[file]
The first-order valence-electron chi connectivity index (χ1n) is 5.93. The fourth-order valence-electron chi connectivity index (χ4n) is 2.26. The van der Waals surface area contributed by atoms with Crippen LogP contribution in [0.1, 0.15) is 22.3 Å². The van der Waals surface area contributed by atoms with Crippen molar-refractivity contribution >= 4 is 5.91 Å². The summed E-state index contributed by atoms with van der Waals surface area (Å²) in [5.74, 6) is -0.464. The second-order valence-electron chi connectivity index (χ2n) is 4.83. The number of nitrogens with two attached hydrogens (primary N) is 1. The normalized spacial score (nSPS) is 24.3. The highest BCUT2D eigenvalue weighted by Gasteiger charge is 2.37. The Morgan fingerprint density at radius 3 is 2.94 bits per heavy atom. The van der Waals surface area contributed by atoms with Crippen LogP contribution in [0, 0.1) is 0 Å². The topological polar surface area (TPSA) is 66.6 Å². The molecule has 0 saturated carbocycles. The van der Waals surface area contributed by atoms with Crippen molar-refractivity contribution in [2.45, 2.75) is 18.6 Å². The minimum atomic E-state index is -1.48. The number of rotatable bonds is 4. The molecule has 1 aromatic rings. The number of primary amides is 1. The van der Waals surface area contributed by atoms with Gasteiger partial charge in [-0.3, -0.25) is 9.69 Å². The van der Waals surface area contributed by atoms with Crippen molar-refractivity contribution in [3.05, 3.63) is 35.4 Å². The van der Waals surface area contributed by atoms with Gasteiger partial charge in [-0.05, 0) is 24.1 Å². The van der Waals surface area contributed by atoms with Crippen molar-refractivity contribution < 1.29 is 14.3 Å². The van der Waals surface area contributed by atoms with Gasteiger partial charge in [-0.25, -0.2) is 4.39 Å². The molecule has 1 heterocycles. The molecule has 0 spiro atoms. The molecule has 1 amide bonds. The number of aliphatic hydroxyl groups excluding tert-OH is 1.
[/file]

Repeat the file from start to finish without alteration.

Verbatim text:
The first-order valence-electron chi connectivity index (χ1n) is 5.93. The fourth-order valence-electron chi connectivity index (χ4n) is 2.26. The van der Waals surface area contributed by atoms with Crippen LogP contribution in [0.1, 0.15) is 22.3 Å². The van der Waals surface area contributed by atoms with Crippen molar-refractivity contribution >= 4 is 5.91 Å². The summed E-state index contributed by atoms with van der Waals surface area (Å²) in [5.74, 6) is -0.464. The second-order valence-electron chi connectivity index (χ2n) is 4.83. The number of nitrogens with two attached hydrogens (primary N) is 1. The normalized spacial score (nSPS) is 24.3. The highest BCUT2D eigenvalue weighted by Gasteiger charge is 2.37. The Morgan fingerprint density at radius 3 is 2.94 bits per heavy atom. The van der Waals surface area contributed by atoms with Crippen LogP contribution in [0, 0.1) is 0 Å². The topological polar surface area (TPSA) is 66.6 Å². The molecule has 0 saturated carbocycles. The van der Waals surface area contributed by atoms with Crippen molar-refractivity contribution in [2.45, 2.75) is 18.6 Å². The minimum atomic E-state index is -1.48. The number of rotatable bonds is 4. The molecule has 1 aromatic rings. The number of primary amides is 1. The van der Waals surface area contributed by atoms with Gasteiger partial charge in [-0.3, -0.25) is 9.69 Å². The van der Waals surface area contributed by atoms with Crippen molar-refractivity contribution in [3.05, 3.63) is 35.4 Å². The van der Waals surface area contributed by atoms with Gasteiger partial charge in [-0.05, 0) is 24.1 Å². The van der Waals surface area contributed by atoms with Crippen molar-refractivity contribution < 1.29 is 14.3 Å². The van der Waals surface area contributed by atoms with Gasteiger partial charge in [-0.25, -0.2) is 4.39 Å². The molecule has 1 heterocycles. The molecule has 0 spiro atoms. The molecule has 1 amide bonds. The number of aliphatic hydroxyl groups excluding tert-OH is 1.